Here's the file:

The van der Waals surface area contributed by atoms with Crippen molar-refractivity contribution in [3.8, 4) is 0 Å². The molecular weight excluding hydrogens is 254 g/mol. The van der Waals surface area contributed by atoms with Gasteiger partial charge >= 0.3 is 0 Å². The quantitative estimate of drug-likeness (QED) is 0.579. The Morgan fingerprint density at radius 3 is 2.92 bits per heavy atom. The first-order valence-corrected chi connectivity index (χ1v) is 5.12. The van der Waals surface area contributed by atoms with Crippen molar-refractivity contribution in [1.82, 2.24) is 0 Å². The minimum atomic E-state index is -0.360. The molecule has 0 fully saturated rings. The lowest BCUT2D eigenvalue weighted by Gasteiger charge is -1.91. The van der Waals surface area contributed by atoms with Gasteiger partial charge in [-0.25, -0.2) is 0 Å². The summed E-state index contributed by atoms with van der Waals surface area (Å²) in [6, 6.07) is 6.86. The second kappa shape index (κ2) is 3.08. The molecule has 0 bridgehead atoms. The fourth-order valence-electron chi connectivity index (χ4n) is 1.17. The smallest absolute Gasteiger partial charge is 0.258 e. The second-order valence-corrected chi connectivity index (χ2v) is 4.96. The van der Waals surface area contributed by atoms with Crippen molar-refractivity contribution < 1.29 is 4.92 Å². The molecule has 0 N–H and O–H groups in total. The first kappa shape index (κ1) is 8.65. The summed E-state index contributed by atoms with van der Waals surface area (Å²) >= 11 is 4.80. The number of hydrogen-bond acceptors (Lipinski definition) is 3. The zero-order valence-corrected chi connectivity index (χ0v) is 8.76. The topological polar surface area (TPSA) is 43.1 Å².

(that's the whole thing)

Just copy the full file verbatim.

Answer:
The van der Waals surface area contributed by atoms with Crippen molar-refractivity contribution in [3.8, 4) is 0 Å². The molecular weight excluding hydrogens is 254 g/mol. The van der Waals surface area contributed by atoms with Gasteiger partial charge >= 0.3 is 0 Å². The quantitative estimate of drug-likeness (QED) is 0.579. The Morgan fingerprint density at radius 3 is 2.92 bits per heavy atom. The first-order valence-corrected chi connectivity index (χ1v) is 5.12. The van der Waals surface area contributed by atoms with Crippen molar-refractivity contribution in [1.82, 2.24) is 0 Å². The minimum atomic E-state index is -0.360. The molecule has 0 fully saturated rings. The lowest BCUT2D eigenvalue weighted by Gasteiger charge is -1.91. The van der Waals surface area contributed by atoms with Gasteiger partial charge in [-0.25, -0.2) is 0 Å². The summed E-state index contributed by atoms with van der Waals surface area (Å²) in [6, 6.07) is 6.86. The second kappa shape index (κ2) is 3.08. The molecule has 0 bridgehead atoms. The fourth-order valence-electron chi connectivity index (χ4n) is 1.17. The smallest absolute Gasteiger partial charge is 0.258 e. The second-order valence-corrected chi connectivity index (χ2v) is 4.96. The van der Waals surface area contributed by atoms with Crippen molar-refractivity contribution < 1.29 is 4.92 Å². The molecule has 0 N–H and O–H groups in total. The first kappa shape index (κ1) is 8.65. The summed E-state index contributed by atoms with van der Waals surface area (Å²) >= 11 is 4.80. The number of hydrogen-bond acceptors (Lipinski definition) is 3. The zero-order valence-corrected chi connectivity index (χ0v) is 8.76. The topological polar surface area (TPSA) is 43.1 Å².